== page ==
We should recognize a plain truth: Dearborn is unique in America because of our residents. We are beneficiaries of the ancient wisdom and culture of the Middle East. My question is, why don’t we advertise it?
While some in Dearborn are focused on limiting the number of Hookah bars, regulating signage in Arabic and controlling the way people use their homes, it’s always been amazing to me that more people don’t want to promote these facets of our beautiful city. I recently wrote an article for the Huffington Post mocking those who talk about Dearborn being under “Sharia Law”, but I’d like to take that a step further: we shouldn’t just deny we’re under Sharia Law, we should also swell with pride in Dearborn’s Arabic community.
The fact is, most people in the United States will never get the chance to travel to the Middle East and, even if they could, might be concerned about their security due to all of the troubles there. Many people in the United States may want to visit a beautiful mosque, to eat Arabic food, or to learn more about Arabic culture, language and heritage.
Yet, while we capitalize on tourism based on Henry Ford and our manufacturing legacy, we’ve failed to capitalize on the other unique aspect of Dearborn’s history: the history of Arab American migration and the enchanting cultures which have made Dearborn home. Nobody seems to want to advertise these things, but why not?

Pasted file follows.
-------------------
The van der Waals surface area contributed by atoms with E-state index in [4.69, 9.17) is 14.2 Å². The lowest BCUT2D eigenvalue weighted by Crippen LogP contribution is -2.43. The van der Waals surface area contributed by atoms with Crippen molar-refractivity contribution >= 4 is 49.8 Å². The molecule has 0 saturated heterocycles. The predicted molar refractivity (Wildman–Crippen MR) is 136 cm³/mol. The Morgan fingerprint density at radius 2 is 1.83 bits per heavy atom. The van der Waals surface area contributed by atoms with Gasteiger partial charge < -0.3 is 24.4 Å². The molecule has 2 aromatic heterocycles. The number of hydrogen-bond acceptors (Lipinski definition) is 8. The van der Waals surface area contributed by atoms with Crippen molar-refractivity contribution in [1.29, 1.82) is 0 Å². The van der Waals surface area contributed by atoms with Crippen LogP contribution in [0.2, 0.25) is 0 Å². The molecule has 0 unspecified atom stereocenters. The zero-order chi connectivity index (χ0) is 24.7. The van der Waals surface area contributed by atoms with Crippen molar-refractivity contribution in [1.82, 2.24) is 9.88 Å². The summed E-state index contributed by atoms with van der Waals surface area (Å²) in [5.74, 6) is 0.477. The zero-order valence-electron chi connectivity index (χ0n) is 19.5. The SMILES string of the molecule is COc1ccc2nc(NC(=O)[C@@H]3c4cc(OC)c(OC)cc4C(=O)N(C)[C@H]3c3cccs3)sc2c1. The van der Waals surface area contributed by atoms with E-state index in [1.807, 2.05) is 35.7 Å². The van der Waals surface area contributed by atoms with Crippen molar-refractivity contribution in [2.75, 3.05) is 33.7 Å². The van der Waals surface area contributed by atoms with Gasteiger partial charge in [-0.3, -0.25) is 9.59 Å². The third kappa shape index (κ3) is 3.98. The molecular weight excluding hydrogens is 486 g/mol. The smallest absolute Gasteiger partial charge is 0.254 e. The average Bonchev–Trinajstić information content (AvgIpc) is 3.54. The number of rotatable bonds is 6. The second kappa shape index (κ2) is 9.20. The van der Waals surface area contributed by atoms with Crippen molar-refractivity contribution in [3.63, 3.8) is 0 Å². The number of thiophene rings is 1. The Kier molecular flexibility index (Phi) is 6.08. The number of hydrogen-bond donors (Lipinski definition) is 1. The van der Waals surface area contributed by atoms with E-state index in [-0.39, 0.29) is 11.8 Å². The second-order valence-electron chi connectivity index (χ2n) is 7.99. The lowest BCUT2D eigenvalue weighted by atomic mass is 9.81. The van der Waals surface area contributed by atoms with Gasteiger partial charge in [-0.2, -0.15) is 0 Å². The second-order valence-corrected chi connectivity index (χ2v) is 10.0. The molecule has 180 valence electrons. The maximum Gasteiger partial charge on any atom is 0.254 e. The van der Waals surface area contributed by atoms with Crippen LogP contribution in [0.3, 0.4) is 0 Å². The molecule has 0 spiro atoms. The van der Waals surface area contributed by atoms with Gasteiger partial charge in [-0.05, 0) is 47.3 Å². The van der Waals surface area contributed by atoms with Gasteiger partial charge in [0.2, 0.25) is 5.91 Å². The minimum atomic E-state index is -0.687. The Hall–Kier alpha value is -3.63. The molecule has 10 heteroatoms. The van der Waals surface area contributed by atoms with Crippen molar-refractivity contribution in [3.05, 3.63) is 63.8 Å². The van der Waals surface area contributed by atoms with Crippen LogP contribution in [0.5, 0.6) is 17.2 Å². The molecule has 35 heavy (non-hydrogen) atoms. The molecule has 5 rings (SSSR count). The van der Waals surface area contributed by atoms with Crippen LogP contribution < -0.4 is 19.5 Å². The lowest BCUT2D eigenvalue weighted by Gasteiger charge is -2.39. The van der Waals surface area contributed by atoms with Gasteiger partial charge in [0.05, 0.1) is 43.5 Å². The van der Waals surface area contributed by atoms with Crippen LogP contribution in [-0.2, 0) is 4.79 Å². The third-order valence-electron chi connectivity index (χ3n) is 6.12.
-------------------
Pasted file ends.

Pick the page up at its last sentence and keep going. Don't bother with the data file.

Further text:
Fox News and other media outlets are always strumming the harp about how Dearborn is the center of Islam and Arabic culture in the United States. Instead of trying to run away from it, we should advertise it proudly. Instead of trying to deny the conservatives’ message and talk about how Dearborn is still mostly European in heritage, we should talk about how lucky we are to have Arabic culture here and tell people to come and see for themselves.
This wouldn’t just be good for tourism, it would be great for tourism. Open-minded Americans would flock to Dearborn if we gave them the opportunity to know more about it. However, advertising Dearborn as an Arabic cultural destination fulfills another purpose: it would help persuade outsiders that Arabic culture, language and Islam isn’t a threat. Rather, Dearborn’s rich cultural heritage is an opportunity for other Americans to learn, experience and challenge their assumptions.
This isn’t without precedent, either. Many groups in America that used to be outside the mainstream have created cities that are now cultural destinations. San Francisco’s gay community, Miami’s Cuban community and Dallas’ reputation as cowboy heaven have all turned their cities into cultural tourism destinations. Dearborn should do the same.
If there’s one thing Dearborn isn’t known for, it’s missing a good business opportunity or lacking in innovation. Let’s stop being insecure about Arabic culture and advertise it with pride.
Leave a Reply